When Sergei Gonchar has the puck in the offensive zone, it usually ends up in the net.
Gonchar continues to be the NHL’s most-potent scoring blueliner in this decade. Since 2000, he leads all NHL defensemen in goals (95) and is second in points (349).
And, he’s showing no signs of stopping, either.
With 50 points (9+41) through 60 games, Gonchar is on pace for a career year. He is projected to finish with 68 points (12+56), which would be the best of his 12 NHL seasons. He is in the hunt for the Norris Trophy, too, as he stands two points behind Nicklas Lidstrom atop the defenseman scoring leaders.
“It’s really hard to predict what’s going to happen, but at the same time, I am trying to be involved,” Gonchar said. “I am trying to be myself, but be more focused on defense.”
As the veteran leader of the Penguins defense, Gonchar has made a conscious effort to evolve his game into an all-around attack, rather than just focusing on an offensive approach.
“It’s one of those things I was asked to do and, obviously, I am a veteran defenseman here and I have more responsibilities,” he said. “It’s one of those things that I have to do. I was working on it and I made some progress. There are still some things I want to improve on, but I am getting there.”
While Gonchar’s defensive play has improved this season, his offensive contributions have not suffered. He finished last season on a tear with 37 points (6+31) in his final 23 games. He began this season with 50 points (9+41) in his first 60 games, which gives him 87 points (15+72) in his last 83 games in a Penguins uniform.
When head coach Michel Therrien arrived in Pittsburgh in the middle of last season, his system sparked Gonchar. It’s certainly carried over to this year as Gonchar is second among all NHL defensemen in scoring through Tuesday – one point behind Detroit’s Nicklas Lidstrom.
“It’s helped me a lot. Once he got here and we got a new system in place, I was feeling much more comfortable and playing better,” he said. “In the beginning of the year, I knew what to expect since Day One and I was ready for it. I didn’t start as well as I expected at the beginning of last year; now I am happy where I am.”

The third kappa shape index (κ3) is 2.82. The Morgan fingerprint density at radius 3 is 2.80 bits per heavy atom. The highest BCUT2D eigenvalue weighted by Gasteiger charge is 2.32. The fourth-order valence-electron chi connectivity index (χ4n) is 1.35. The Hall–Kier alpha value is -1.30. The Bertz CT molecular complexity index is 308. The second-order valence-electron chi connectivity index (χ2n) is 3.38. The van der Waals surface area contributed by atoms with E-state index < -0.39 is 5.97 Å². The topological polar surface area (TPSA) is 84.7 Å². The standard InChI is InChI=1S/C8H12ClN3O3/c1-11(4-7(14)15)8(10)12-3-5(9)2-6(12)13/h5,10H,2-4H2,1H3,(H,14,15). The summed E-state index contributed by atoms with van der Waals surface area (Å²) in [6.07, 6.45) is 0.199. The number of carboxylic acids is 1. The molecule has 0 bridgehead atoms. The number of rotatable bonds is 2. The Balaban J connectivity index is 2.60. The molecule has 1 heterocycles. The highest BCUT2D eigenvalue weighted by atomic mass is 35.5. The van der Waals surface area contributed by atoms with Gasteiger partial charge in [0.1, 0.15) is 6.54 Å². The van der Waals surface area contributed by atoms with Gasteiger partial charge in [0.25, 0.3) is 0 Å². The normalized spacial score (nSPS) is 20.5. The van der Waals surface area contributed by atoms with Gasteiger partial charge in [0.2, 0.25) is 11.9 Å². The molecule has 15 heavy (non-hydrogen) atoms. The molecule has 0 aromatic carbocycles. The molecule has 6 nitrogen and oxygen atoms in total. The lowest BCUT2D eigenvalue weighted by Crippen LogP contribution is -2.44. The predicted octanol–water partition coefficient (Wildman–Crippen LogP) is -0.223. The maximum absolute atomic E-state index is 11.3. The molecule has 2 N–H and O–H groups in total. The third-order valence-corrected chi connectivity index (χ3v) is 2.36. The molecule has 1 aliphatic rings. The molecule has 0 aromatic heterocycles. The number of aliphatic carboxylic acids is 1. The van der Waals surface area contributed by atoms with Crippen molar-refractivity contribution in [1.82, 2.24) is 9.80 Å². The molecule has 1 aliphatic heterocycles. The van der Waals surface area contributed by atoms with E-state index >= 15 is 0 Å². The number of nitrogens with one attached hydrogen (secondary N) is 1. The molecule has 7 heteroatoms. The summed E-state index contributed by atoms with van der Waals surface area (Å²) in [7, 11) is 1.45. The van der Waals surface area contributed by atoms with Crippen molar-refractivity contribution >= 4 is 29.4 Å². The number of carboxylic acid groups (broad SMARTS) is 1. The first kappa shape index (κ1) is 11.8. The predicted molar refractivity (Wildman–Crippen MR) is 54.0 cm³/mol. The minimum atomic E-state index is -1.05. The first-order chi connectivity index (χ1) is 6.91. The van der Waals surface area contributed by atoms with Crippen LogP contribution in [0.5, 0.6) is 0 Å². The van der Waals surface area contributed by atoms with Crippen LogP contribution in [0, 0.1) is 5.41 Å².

Gonchar has embraced his leadership role among the defensemen as an alternate captain.
“I just try to do my things. I am not talking much and trying to tell them what to do or whatever,” he said. “We have a good group of defense that is capable of playing a good game. I might say a few things here and there – little things I have learned with experience – but I just tell them to go out there and play.
“We’re on the same page; we know what’s going on; we know what to do. It’s much easier when you know what your defensive partner expects from you and what everyone expects from each other. It makes it simpler for anyone.”
Ryan Whitney, one of the Penguins’ youngsters, has followed Gonchar’s lead offensively. Whitney has piled up 44 points (10+34) in 60 games to give the Penguins a potent one-two punch from the blue line.
“Ryan has great talent. He is probably one of the most-talented young guys I have seen in this game right now. He’s probably going to be a top defenseman in a year or two. He has all the skills and all the potential. It’s just a matter of time before he develops into one of the best players in the league,” Gonchar said. “We have a good chemistry. It’s nice to have two guys who can produce offense. Our team is very fortunate because we have a lot of young talent, not only up front. Marc-Andre is playing very well in goal for us. We have a good group and a good mix and that’s probably one of the reasons why we’re doing so well.”
Monday’s last-minute road loss to the Islanders snapped the Penguins winning streak at six. The Penguins went more than a month without losing a game in regulation from Jan. 10-Monday. In addition, the team had racked up at least one point in 16-straight games – the second-longest steak in franchise history. The 1992-93 Penguins earned a point in 18-straight contests (17-0-1).
“That’s something I am very happy about. It’s not only the way we’re playing, but we’re coming together,” Gonchar said. “You can see us on the road together. Every dinner we’re together. It’s really paying off on the ice. You can see how the team is really close and I believe it’s helping us a lot during the games.”
And, Gonchar is having fun.
“It’s much more exciting. It’s really fun to go to the rink and work out and skate every day,” he said. “It’s much more fun that last year, that’s for sure.”
It’s been a memorable season for Gonchar as he reached some new milestones. He tallied a career-best five points (2+3) against the Flyers on Dec. 13. He registered the 500th point of his NHL career on Nov. 25 against the New York Rangers. And, he played in his 800th NHL game against the Blackhawks on Feb. 14.
With 169 career goals, Gonchar is the all-time leading goal-scorer among defensemen who were born-and-trained in the former Soviet Union. Sandis Ozolinsh (164) and Sergei Zubov (145) are next. Gonchar (533 points) ranks third behind Zubov (716) and Ozolinsh (548) in career points from defensemen born-and-trained in the former Soviet Union.
And, Gonchar is one of only three European-born defensemen to record three 20-goal seasons. Reijo Ruotsalainen and Ozolinsh are the others. Gonchar also has two seasons with 18 goals and another with 19.